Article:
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Scopoli's day 4
The weather definitely doesn’t wish us luck recently ; the morning was very windy again, enough to keep our nets closed for the third day in a row. All five of us therefore took our chances and went to Verdens Ende 3 with Knud, who returned yesterday afternoon, and managed to see the Calonectris sp. individual ! This presumed Scopoli’s shearwater Scopolis's skråpe has been around for the last four days, and went close enough to the beach today to allow all of us to have a good glance at it, specifically the light underwing – a criteria to distinguish it from its sister species, the Cory’s shearwater Kuhls skråpe.
We also saw a great skua Storkjove attacking two grey herons Fiskhejre – not to eat them, but to feed on their prey. This behaviour is called kleptoparasitic foraging : if skuas rely heavily on this type of foraging, some other species like gulls måger can do it opportunistically. It also exists in other mammal and arthropods species, like hyenas hyæner.
At the pond, near the tip, there were some common terns Fjordterne resting; one Arctic Tern Havterne was sitting next to one of them and it was therefore easy to see that the Arctic Tern has shorter legs and bill than the common one.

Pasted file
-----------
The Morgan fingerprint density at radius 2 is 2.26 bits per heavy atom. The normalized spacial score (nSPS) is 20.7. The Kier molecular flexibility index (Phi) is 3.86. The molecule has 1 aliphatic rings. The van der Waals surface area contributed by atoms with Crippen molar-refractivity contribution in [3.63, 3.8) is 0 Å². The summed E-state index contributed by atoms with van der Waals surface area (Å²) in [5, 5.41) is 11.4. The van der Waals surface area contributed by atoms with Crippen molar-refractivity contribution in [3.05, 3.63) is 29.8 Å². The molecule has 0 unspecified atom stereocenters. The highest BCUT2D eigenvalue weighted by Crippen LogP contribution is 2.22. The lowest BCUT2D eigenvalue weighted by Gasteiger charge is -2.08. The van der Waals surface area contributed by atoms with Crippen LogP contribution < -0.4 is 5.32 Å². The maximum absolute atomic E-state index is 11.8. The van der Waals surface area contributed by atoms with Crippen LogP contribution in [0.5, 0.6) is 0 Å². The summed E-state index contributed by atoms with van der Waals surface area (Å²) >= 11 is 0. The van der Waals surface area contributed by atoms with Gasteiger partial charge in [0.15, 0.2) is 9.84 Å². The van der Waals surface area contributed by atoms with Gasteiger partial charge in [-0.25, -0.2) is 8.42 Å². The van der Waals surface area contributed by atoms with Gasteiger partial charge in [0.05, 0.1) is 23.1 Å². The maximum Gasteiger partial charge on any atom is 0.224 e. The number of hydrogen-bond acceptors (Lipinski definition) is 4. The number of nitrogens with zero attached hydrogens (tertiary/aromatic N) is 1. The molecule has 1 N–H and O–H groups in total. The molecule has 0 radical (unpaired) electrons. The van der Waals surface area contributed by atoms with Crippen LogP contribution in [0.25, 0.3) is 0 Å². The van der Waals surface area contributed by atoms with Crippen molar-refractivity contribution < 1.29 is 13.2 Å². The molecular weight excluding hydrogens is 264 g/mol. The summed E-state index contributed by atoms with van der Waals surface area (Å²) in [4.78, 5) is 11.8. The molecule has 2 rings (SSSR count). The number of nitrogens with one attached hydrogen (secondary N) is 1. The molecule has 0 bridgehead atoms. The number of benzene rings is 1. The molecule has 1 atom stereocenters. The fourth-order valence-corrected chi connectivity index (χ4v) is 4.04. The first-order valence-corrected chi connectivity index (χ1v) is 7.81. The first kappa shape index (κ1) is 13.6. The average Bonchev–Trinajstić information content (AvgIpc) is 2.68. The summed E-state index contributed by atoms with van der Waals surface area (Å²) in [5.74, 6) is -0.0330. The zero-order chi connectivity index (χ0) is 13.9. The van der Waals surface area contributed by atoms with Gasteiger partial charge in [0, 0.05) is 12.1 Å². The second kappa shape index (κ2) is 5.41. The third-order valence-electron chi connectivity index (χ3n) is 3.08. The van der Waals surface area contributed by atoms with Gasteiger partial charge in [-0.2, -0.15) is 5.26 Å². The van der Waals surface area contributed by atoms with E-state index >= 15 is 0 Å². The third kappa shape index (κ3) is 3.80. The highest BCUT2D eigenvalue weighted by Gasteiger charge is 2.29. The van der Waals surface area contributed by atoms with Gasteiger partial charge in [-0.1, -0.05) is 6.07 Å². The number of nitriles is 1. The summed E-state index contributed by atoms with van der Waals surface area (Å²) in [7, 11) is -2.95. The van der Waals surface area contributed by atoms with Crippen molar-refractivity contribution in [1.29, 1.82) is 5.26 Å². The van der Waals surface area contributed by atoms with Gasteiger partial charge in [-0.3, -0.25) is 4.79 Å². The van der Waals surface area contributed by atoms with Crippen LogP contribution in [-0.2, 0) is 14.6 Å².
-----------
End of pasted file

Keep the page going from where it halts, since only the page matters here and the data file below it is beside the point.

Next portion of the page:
After two hours of wind blowing sand all the way up to our faces, Diana, Johanna and I decided we froze enough at the beach and went to Cormorant’s lake instead, where we could see ruffs Brushane, dunlins Almindelig Ryle, snipes Dobbeltbekkasin, grey plover Strandhjejle and little stints Dværgryle – before a sparrowhawk Spurvehøg scared all the birds away from the lake, at which point we went back home while eating Havtorn fruits collected on the way.
In the meantime, Knud explained Hanelie and Aksel the visual clues to distinguish juvenile gulls ; he also pointed out the fulmars Mallemuk far out at sea, and their specific « jizz », i.e. the combination of the general shape of the bird (big/small, elongated/round, pointy or round wing shape, etc) and its way of flying (soaring / flapping its wing constantly, up and down / straight, close to the water / high in the sky, etc).
After lunch and nap, we spent the afternoon entering or checking datas. Then everybody went back out again, for birding along the shore (Aksel took a swim in the sea !) or at Cormorant lake, while I was analysing nocturnal migration – or at least tried to, as there was a lot of parasitic noise on the recordings, such as TV, human voices, cars, and high level of background noise.
We will now enjoy some home-made pizzas and Scopoli’s cake Johanna made for us – have a nice evening !
People at the station: Diana Sciandra, Hanelie Sidhu, Solenn Boucher, Johanna Veentjer, Aksel Munkholm, Knud Pedersen